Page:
“Everybody (who has) coached knows at times there are injuries and your (backup) has to go in,” OSU tight ends/fullbacks coach Tim Hinton said. “The beauty of it is that we know that (Guiton is) very capable. Kenny is going to come in and do a phenomenal job and our team respects him.”  

Miller’s collegiate success is well-documented and comes from a larger sample size. He threw for 2,039 yards and 15 touchdowns last season and set Ohio State quarterback records for rushing yards (1,271) and total offense (3,310) and rushed for 13 touchdowns.

The junior finished fifth in Heisman voting last season.

“If Braxton Miller is in there, we are going to go play really hard and do really well. If Kenny Guiton is in there, we are going to go play really hard and do really well,” Hinton said.

The Dilemma

Guiton has raised lot of eyebrows the last two weeks in his backup role, leaving some begging the question: Is there a quarterback controversy brewing in Columbus?

Meyer squashed that sentiment Monday and definitively said that Miller is “probable” for Saturday’s tilt against Florida A&M.

But some are calling Saturday’s FCS opponent Florida A&M (1-2) the worst Ohio State has faced in many, many years (according to, the consensus point spread is Ohio State -49.5), and the Big Ten portion of the schedule looms with No. 24 Wisconsin coming to Columbus next week.

So, does Ohio State:

A. Start Miller against Ohio State’s weakest opponent on the schedule and risk further injury, especially if he is not completely healthy?

B. Stay with Guiton’s hot hand and give Miller another week to heal going into the teeth (term used loosely) of the Big Ten schedule?

If the answer is the former and Miller’s knee is healthy and undeniably 100 percent, it probably is the smarter chess move for Meyer and his staff to start him over Guiton to avoid another layer of a potential controversy, which leads to the latter option …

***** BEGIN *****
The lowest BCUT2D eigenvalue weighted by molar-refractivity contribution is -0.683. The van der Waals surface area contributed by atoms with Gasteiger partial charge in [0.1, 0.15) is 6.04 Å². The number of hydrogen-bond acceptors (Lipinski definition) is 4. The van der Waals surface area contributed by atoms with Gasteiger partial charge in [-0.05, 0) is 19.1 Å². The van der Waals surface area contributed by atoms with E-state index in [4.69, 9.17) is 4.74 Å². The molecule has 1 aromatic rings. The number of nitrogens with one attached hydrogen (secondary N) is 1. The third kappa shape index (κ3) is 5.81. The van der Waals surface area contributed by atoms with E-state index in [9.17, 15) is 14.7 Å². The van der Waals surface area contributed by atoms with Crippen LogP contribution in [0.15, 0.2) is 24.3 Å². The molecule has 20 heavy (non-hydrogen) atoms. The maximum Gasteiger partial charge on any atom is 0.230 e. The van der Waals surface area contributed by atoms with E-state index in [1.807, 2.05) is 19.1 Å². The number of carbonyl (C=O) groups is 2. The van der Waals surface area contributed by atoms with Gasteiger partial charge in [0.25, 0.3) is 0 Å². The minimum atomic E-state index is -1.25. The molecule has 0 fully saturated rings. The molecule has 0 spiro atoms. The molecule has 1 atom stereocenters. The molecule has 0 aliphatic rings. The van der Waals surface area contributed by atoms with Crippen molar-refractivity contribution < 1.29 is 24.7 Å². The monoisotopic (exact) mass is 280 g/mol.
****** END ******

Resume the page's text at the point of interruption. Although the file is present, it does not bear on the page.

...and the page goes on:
If Guiton starts against Florida A&M, he would in all likelihood put up astronomical numbers again, thus further extending the discussion of whether or not he should start against Wisconsin heading into the Big Ten schedule. The disclaimer is that the staff would be able to fall back on the fact that Guiton’s numbers are against the No. 112 and No. 120-ranked defenses in the country, respectively, and Florida A&M is ranked No. 24 — in the FCS.

The decision seems pretty clear to Meyer — Miller is Meyer’s guy when he is healthy.

When asked if he thought it was possible Miller would sit again this week, Meyer said, “I don’t think so.” But considering Miller’s ‘questionable’ status resulted in a game-time scratch last week and his ‘probable’ status this week, it is not inconceivable Guiton starts this week.

But it would be a decision based on health rather than talent.

There is a reason Miller has been the undeniable starter and a Heisman Trophy candidate: He is the better quarterback.

Having a serviceable backup whom many believe would be a starter at any number of FBS schools is not a problem for Meyer, but rather, as he put it, a “luxury".

And it is safe to say that it is a problem — rather a luxury — every FBS coach in the country would like to have at any given time.